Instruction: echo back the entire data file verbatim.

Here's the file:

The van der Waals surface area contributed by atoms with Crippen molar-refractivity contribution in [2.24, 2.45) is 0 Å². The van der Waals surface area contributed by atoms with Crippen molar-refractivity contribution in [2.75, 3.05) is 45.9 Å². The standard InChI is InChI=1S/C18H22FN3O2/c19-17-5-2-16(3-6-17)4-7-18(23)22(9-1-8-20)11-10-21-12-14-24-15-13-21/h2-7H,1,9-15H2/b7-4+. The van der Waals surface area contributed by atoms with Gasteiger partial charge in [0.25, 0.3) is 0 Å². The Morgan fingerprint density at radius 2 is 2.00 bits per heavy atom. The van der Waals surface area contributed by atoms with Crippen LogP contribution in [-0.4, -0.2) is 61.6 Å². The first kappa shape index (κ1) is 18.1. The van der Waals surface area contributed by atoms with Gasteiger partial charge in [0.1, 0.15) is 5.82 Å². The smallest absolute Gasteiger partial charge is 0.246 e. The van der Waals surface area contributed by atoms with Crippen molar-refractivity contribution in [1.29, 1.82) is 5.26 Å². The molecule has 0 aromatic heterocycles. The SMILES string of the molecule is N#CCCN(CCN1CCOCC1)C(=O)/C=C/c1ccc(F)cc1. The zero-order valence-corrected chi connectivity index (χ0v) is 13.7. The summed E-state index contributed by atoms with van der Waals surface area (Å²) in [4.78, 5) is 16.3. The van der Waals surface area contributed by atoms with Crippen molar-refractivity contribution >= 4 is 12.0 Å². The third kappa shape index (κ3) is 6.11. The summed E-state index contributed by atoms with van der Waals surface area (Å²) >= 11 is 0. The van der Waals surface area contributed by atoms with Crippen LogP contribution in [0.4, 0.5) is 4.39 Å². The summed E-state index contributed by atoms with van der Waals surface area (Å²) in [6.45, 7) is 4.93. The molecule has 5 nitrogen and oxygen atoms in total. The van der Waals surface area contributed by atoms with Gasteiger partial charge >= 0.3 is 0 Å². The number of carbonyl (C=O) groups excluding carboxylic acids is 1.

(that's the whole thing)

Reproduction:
The van der Waals surface area contributed by atoms with Crippen molar-refractivity contribution in [2.24, 2.45) is 0 Å². The van der Waals surface area contributed by atoms with Crippen molar-refractivity contribution in [2.75, 3.05) is 45.9 Å². The standard InChI is InChI=1S/C18H22FN3O2/c19-17-5-2-16(3-6-17)4-7-18(23)22(9-1-8-20)11-10-21-12-14-24-15-13-21/h2-7H,1,9-15H2/b7-4+. The van der Waals surface area contributed by atoms with Gasteiger partial charge in [0.25, 0.3) is 0 Å². The Morgan fingerprint density at radius 2 is 2.00 bits per heavy atom. The van der Waals surface area contributed by atoms with Crippen LogP contribution in [-0.4, -0.2) is 61.6 Å². The first kappa shape index (κ1) is 18.1. The van der Waals surface area contributed by atoms with Gasteiger partial charge in [0.1, 0.15) is 5.82 Å². The smallest absolute Gasteiger partial charge is 0.246 e. The van der Waals surface area contributed by atoms with Crippen molar-refractivity contribution in [1.29, 1.82) is 5.26 Å². The molecule has 0 aromatic heterocycles. The SMILES string of the molecule is N#CCCN(CCN1CCOCC1)C(=O)/C=C/c1ccc(F)cc1. The zero-order valence-corrected chi connectivity index (χ0v) is 13.7. The summed E-state index contributed by atoms with van der Waals surface area (Å²) in [4.78, 5) is 16.3. The van der Waals surface area contributed by atoms with Crippen molar-refractivity contribution >= 4 is 12.0 Å². The third kappa shape index (κ3) is 6.11. The summed E-state index contributed by atoms with van der Waals surface area (Å²) >= 11 is 0. The van der Waals surface area contributed by atoms with Crippen LogP contribution in [0.4, 0.5) is 4.39 Å². The summed E-state index contributed by atoms with van der Waals surface area (Å²) in [6.45, 7) is 4.93. The molecule has 5 nitrogen and oxygen atoms in total. The van der Waals surface area contributed by atoms with Gasteiger partial charge >= 0.3 is 0 Å². The number of carbonyl (C=O) groups excluding carboxylic acids is 1.